Roberto Selbach

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Tag: .NET

Casting objects and boxing

I’m back from a trip to a customer.

How was it?

Okay. I got more snow that I expected on the way there, so the drive wasn’t much fun. Then again, a part of the trip goes through a beautiful forest that was worth everything else.

Cool!

Also, while showing the customer a new feature, the app crashed.

Typical. Blame it on Murphy!

That’s what I did at first. Then I blamed it on the developer. And then I finally went looking at the C# code to find out why it happened.

What was it?

It turned out to be a rather common but not obvious mistake. See the code below and tell me what is the value of each of doubleF, doubleI, and doubleO.

float f = 0.0;
int i = (int)f;
object o = f;

var doubleF = (double) f;
var doubleI = (double) i;
var doubleO = (double) o;

I’m sensing a catch here, but I’ll bite. They’re all cast from the same original variable f so I’m guessing they’d all end up 0.0…?

You would, wouldn’t you? But you’re wrong.

Waaat?

The final line in that code will throw an InvalidCastException at you — and crash your app if you don’t catch it, as was the case in our app.

Wait what? How? How come you can’t cast 0.0 to double?

Well, you can. For instance, this works perfectly —

var d = (double) 0.0f;

But this doesn’t —

object f = 0.0f;
var d = (double) d;

It makes no sense!

Actually it does. The problem is taking object to mean “anything.” Which incidentally it does, just not the way most people think. You see, object is a type representing Object, which is a class other types inherit from but not all. You can store anything as object because Object boxes whatever object you put in it. It stores the value internally but the compiler doesn’t know what type is stored there.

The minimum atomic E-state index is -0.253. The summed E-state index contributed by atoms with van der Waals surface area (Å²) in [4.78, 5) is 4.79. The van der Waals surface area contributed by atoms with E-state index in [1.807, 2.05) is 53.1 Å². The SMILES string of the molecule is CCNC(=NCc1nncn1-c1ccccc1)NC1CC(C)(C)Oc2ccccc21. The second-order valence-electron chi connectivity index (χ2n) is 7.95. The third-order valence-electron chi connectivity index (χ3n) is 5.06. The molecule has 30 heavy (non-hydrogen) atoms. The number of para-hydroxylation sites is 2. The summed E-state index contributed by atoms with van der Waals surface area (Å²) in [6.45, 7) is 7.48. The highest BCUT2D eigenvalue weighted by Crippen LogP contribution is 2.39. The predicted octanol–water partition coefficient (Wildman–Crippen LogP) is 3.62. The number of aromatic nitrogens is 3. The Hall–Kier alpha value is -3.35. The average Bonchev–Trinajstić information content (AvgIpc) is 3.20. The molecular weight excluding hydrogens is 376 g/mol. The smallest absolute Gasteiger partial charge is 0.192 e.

No no no! I know for a fact that you can too check what type is stored in an object

You’re right, you can. For instance —

object o = /* something */
Console.WriteLine(o.GetType());

This will print the type of whatever you put in the variable o. But this is at run time: the compiler doesn’t know.

That’s why we using casting. If we know for a fact that variable o will contain a, say, int, we can help the compiler and tell it about it with a cast. Remember, when you cast something, you are telling the compiler what type will be stored in the variable. The compiler can’t be held responsible if you lie to it.

Let’s get back at the original problem —

object o = 1.0f;
var d = (double) o;

You told the compiler that o will be a double, but it isn’t. Remember a double is a shorthand for the struct Double as float is for Single. And guess what? A Double is not a Single. When you stored a float in the variable o of type object, the float value was boxed inside an object of type Object. When you cast, the compiler has to unbox whatever was inside o and guess what, the value stored in o is of a different structure, with different methods and storage, than what you told it it was. You could convert between them, but they are not the same.

So the compiler expects an object of type Double but it has a Single and things fail miserably.

But you just said that we can convert between them! Why don’t the compiler does it?

It could. But think of how this would work out in real life. Remember the compiler doesn’t know what will be inside o so it needs to test what the value is. It would need to test if the type is a, say, string. If it is, then convert string to Double. If it isn’t then check if it is a Int32. Then a Int64. Then a DateTime. The number of possibilities is enormous and the compiler would have to generate all this code every time it needs it finds a cast. This would be a lot of code. It would be so much code in fact that you’d be mad not to put it all in separate methods. It would also be slow so the compiler won’t do this by default.

That’s why we have the Convert class, which in turn depends on types implementing the IConvertible interface. Whenever you want to convert a value of TypeA to TypeB, you can use this conversion methods. You can do —

object o = 1.0f;
var d = Convert.ToDouble(o);

The compiler authors had to make a decision: either they’d generate lots of slow code to test for the type and convert the value, or they’d leave the decision for the programmer who can call Convert.ToSomething when needed.

And they chose the former.

Exactly. I believe it was reasonable. If you know something will be of a given type at run time, you can still cast it. Otherwise, you should convert it.